5

Evidence was given for the GRA at that hearing by, inter alia, Paul Browne, Michael Kirby and P.J. Kelly, all of whom are Respondents to the present proceedings.

6

Morris J. found against the then applicants and their proceedings were dismissed.

7

It is clear from the terms of the judgment of Morris J. that a conflict of evidence arose in the proceedings before him. He had to resolve that. He did so in favour of the respondents. In so doing, he clearly preferred the evidence given on behalf of the GRA to that given by the then applicants.

8

It is pertinent to point out that when the earlier Judicial Review proceedings were begun, all three Applicants in the present proceedings were members of the Central Executive Committee of the GRA. It is appropriate at this stage to examine the basis and structure of that Association.

THE GARDA REPRESENTATIVE ASSOCIATION
9

The GRA was established pursuant to the Garda Siochana Acts, 1923– 1977and the Garda Siochana (Associations) Regulations, 1978, as amended. Section 13 of the Garda Siochana Act, 1924, as inserted by Section 1 of the Garda Siochana Act, 1977provides that the Minister for Justice may establish by regulation an association or associations to represent members of the Garda Siochana in all matters affecting their welfare and efficiency. The 1978 Regulations effected the establishment of the GRA. The Association is open to members of the Garda Siochana with the rank of Garda. It is governed by rules set out in the First Schedule to the Regulations. These Regulations have been amended from time to time as indeed have the rules governing the Association. The government of the GRA is carried out by a Central Executive Committee and Divisional Committees. The Central Executive Committee consists of representatives from each of the Divisional Committees in addition to the General Secretary, the Assistant General Secretary and the Assistant to the General Secretary.

10

It is to be noted that pursuant to Section 13(3) of the 1932 Act, as inserted by Section 1 of the 1977 Act, it is not lawful for a member of the Garda to be or become a member of any trade union or of any association other than an association established under the section of which the objects or one of the objects are or is to control or influence the pay, pensions or conditions of service of any police force.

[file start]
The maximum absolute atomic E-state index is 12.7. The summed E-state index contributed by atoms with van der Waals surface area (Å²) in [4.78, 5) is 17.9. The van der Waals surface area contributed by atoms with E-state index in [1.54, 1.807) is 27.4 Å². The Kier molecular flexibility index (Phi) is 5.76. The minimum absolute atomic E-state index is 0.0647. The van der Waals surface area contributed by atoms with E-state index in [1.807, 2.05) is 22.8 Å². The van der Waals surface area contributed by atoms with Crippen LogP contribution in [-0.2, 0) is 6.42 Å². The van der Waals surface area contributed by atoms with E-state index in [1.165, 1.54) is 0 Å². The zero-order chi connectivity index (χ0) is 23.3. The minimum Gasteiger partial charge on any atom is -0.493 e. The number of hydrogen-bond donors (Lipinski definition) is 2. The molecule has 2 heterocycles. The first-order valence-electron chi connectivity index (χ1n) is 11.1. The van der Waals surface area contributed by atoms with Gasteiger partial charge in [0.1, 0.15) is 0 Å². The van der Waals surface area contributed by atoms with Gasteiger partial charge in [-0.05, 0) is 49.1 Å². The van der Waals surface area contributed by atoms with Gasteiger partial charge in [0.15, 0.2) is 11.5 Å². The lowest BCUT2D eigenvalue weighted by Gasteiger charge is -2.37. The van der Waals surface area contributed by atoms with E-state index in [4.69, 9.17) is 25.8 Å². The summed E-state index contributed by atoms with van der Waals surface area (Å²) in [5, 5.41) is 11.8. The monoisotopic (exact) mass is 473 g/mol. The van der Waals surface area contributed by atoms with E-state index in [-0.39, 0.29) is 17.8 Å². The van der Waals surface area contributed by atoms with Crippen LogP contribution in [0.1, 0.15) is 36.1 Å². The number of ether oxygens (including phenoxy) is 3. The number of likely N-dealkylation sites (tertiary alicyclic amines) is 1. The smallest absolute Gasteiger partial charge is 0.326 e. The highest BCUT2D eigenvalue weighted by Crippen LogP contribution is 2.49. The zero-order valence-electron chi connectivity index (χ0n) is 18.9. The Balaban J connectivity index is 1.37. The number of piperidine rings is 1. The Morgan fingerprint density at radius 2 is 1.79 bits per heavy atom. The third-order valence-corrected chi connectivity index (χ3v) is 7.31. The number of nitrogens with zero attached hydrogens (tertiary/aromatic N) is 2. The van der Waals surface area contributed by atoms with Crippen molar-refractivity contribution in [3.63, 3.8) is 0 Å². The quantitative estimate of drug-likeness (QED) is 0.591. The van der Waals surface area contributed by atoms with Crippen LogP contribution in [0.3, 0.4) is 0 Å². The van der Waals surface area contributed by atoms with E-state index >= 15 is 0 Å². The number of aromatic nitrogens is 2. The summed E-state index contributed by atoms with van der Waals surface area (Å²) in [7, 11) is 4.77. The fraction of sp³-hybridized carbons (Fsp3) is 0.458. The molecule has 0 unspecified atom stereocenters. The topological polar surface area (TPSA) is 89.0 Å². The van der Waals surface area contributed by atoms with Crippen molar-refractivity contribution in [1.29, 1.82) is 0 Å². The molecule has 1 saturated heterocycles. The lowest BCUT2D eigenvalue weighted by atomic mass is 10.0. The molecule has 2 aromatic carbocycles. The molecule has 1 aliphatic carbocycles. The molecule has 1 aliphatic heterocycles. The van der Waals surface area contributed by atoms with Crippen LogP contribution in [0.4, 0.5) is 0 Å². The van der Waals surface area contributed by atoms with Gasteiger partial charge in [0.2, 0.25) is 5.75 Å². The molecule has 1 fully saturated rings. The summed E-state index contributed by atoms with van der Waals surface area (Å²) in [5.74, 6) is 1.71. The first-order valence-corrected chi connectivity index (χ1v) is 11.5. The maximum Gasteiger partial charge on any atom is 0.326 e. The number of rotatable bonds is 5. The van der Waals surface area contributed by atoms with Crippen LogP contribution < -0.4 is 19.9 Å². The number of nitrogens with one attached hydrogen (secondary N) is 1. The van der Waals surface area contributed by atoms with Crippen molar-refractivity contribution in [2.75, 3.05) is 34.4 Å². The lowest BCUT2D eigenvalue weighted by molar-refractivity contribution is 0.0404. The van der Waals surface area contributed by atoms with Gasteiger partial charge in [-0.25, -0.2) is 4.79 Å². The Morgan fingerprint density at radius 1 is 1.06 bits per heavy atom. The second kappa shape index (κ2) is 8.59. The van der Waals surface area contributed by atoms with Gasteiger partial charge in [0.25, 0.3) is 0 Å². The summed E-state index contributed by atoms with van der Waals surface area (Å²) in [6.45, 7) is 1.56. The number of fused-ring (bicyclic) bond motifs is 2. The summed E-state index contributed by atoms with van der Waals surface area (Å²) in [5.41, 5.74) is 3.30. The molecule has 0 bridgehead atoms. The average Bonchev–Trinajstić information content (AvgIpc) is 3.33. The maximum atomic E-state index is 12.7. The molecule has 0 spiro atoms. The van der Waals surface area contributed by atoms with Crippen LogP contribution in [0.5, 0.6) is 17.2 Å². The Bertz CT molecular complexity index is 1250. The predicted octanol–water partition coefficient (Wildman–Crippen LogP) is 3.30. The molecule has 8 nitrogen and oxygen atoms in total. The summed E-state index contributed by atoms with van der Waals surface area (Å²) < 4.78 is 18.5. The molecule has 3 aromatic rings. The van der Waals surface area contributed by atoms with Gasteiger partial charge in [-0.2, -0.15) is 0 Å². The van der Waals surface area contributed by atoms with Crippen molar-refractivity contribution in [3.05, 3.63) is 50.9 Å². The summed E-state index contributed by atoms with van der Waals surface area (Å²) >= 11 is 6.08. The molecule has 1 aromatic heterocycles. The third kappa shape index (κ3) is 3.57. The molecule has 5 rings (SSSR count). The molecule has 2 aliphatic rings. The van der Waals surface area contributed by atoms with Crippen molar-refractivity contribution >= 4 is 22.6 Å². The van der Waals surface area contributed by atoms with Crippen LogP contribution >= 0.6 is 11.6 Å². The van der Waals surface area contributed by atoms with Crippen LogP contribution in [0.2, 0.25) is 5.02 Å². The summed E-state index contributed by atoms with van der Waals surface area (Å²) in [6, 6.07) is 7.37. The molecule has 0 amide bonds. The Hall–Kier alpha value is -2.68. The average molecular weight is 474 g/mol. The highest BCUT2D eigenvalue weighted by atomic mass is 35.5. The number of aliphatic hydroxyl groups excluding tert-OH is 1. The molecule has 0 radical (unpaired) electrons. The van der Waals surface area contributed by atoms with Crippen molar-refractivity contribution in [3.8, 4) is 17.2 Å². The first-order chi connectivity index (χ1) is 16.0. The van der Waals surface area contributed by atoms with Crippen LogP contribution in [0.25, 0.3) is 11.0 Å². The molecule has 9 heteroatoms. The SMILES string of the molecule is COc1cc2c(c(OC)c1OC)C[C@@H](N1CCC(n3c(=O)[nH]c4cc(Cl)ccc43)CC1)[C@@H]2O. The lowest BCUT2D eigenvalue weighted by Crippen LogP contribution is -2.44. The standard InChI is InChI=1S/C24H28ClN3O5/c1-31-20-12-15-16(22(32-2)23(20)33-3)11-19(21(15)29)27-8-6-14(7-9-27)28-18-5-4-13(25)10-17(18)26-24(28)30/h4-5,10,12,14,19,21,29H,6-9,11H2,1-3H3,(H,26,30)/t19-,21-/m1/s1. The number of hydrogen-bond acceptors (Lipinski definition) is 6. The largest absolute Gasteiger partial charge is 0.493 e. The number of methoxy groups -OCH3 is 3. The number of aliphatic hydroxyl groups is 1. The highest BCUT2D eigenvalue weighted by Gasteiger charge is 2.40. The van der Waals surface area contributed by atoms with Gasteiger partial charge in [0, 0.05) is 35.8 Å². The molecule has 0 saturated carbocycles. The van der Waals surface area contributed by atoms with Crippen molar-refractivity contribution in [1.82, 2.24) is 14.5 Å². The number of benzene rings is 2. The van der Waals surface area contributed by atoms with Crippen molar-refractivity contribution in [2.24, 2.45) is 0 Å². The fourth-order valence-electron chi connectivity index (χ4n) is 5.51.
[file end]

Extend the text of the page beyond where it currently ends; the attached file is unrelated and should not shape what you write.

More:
11

I now turn to the events which followed upon the decision of Morris J. and which have given rise to the present proceedings.

THE ACTION TAKEN BY THE GRA
12

On the 20th April, 1994 P.J. Stone, the Deputy General Secretary of the GRA, wrote to the Respondent, Kieran McDermott, who was the Secretary of what is known as the Rule 3(d) Standing Committee of the Association. I will return to the terms of this letter in a few moments but before doing so, it is necessary to say something about this 3(d) Standing Committee.

13

In September 1990 the Association amended its rules. The existing Rule 3(d) was deleted and, in lieu thereof, the following was adopted:-

"(d) Notwithstanding anything contained in these rules, the Central Executive Committee may constitute and appoint and act by a Standing Committee to deal with internal disciplinary matters in relation to the membership of the Association. The Standing Committee shall consist of no fewer than three members."

14